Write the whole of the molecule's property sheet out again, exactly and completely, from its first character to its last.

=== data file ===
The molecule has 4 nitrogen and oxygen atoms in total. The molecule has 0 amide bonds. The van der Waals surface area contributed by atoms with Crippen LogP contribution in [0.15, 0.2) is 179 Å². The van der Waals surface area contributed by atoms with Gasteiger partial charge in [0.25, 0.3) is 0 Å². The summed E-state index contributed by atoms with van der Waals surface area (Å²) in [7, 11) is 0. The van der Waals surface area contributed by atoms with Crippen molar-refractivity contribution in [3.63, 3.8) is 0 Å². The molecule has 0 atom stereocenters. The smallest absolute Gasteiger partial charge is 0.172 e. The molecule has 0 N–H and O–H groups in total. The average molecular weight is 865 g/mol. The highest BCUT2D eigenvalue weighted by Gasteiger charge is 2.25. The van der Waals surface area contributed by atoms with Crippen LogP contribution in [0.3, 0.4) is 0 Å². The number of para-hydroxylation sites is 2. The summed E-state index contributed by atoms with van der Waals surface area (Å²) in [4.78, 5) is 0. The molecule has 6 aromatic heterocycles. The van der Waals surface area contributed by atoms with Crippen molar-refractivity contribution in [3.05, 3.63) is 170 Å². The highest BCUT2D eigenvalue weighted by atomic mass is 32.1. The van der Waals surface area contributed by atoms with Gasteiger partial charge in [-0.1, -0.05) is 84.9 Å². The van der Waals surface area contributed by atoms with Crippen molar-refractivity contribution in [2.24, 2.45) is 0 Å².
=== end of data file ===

The molecule has 4 nitrogen and oxygen atoms in total. The molecule has 0 amide bonds. The van der Waals surface area contributed by atoms with Crippen LogP contribution in [0.15, 0.2) is 179 Å². The van der Waals surface area contributed by atoms with Gasteiger partial charge in [0.25, 0.3) is 0 Å². The summed E-state index contributed by atoms with van der Waals surface area (Å²) in [7, 11) is 0. The van der Waals surface area contributed by atoms with Crippen molar-refractivity contribution in [3.63, 3.8) is 0 Å². The molecule has 0 atom stereocenters. The smallest absolute Gasteiger partial charge is 0.172 e. The molecule has 0 N–H and O–H groups in total. The average molecular weight is 865 g/mol. The highest BCUT2D eigenvalue weighted by Gasteiger charge is 2.25. The van der Waals surface area contributed by atoms with Crippen LogP contribution in [0.3, 0.4) is 0 Å². The number of para-hydroxylation sites is 2. The summed E-state index contributed by atoms with van der Waals surface area (Å²) in [4.78, 5) is 0. The molecule has 6 aromatic heterocycles. The van der Waals surface area contributed by atoms with Crippen molar-refractivity contribution in [3.05, 3.63) is 170 Å². The highest BCUT2D eigenvalue weighted by atomic mass is 32.1. The van der Waals surface area contributed by atoms with Gasteiger partial charge in [-0.1, -0.05) is 84.9 Å². The van der Waals surface area contributed by atoms with Crippen molar-refractivity contribution in [2.24, 2.45) is 0 Å².